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Urban Legend Debunked: The Sad Story About The ‘Green Man’

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The real story behind some wonderful urban legends is even more fascinating than the legend itslef. That happens to be the case with the Green Man.

In order to understand the story, here’s the best version found on the website Who Forted:

“On the outskirts of Pittsburgh, near where Piney Fork empties into Peters Creek, there’s an old neglected railroad tunnel covered in graffiti and filled with road salt. It was built in 1924 as the Piney Fork Tunnel to service coal mines along the Pennsylvania Railroad’s Peters Creek Branch. Abandoned since 1962, the locals have given it another nickname.

To many people in the Pittsburgh area, this is Green Man Tunnel. Teenagers used to drive into the tunnel, turn off their lights, and call out to the “Green Man” who would appear from the darkness, his skin tinged green from a tragic electrical accident. If he touched your car, his electrical charge would either stall the vehicle or make it difficult to start.”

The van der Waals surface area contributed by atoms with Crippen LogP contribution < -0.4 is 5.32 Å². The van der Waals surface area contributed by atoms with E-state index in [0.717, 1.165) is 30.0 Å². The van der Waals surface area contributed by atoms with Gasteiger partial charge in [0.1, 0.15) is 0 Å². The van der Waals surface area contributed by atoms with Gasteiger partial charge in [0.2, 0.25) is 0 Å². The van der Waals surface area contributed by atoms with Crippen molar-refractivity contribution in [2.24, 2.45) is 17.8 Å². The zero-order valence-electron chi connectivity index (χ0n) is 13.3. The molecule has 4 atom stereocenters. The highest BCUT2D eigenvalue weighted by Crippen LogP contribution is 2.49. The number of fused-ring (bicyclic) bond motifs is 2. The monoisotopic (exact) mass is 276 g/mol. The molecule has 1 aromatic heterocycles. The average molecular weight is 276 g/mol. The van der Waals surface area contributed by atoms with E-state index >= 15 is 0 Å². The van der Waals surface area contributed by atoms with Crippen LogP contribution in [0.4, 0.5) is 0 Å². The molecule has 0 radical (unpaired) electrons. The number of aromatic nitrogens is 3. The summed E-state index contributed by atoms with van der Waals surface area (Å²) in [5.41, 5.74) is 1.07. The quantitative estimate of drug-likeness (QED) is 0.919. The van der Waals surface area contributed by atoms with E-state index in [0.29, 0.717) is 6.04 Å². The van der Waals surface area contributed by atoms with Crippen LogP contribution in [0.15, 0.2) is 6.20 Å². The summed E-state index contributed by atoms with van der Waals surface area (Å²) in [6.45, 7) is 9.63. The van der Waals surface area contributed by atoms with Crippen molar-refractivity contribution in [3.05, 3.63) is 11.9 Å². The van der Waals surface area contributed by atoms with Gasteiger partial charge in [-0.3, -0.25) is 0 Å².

Now, occult historian and paranormal investigator Ken Summers recently uncovered the true story of the Green Man. It is more sad than scary.

The Green Man’s real name was Raymond Robinson. In 1918, when Raymond was just a boy, he was climbing on a train track bridge when he accidentally touched a power line. The shock sent 22,000 volts of electricity through his body, melting his face off. The boy lost both of his eyes, his nose, an ear, and an arm.

Over the years, Raymond found solace in long walks down State Route 351, though he only took his hikes at night to minimize the number of people he might scare off.

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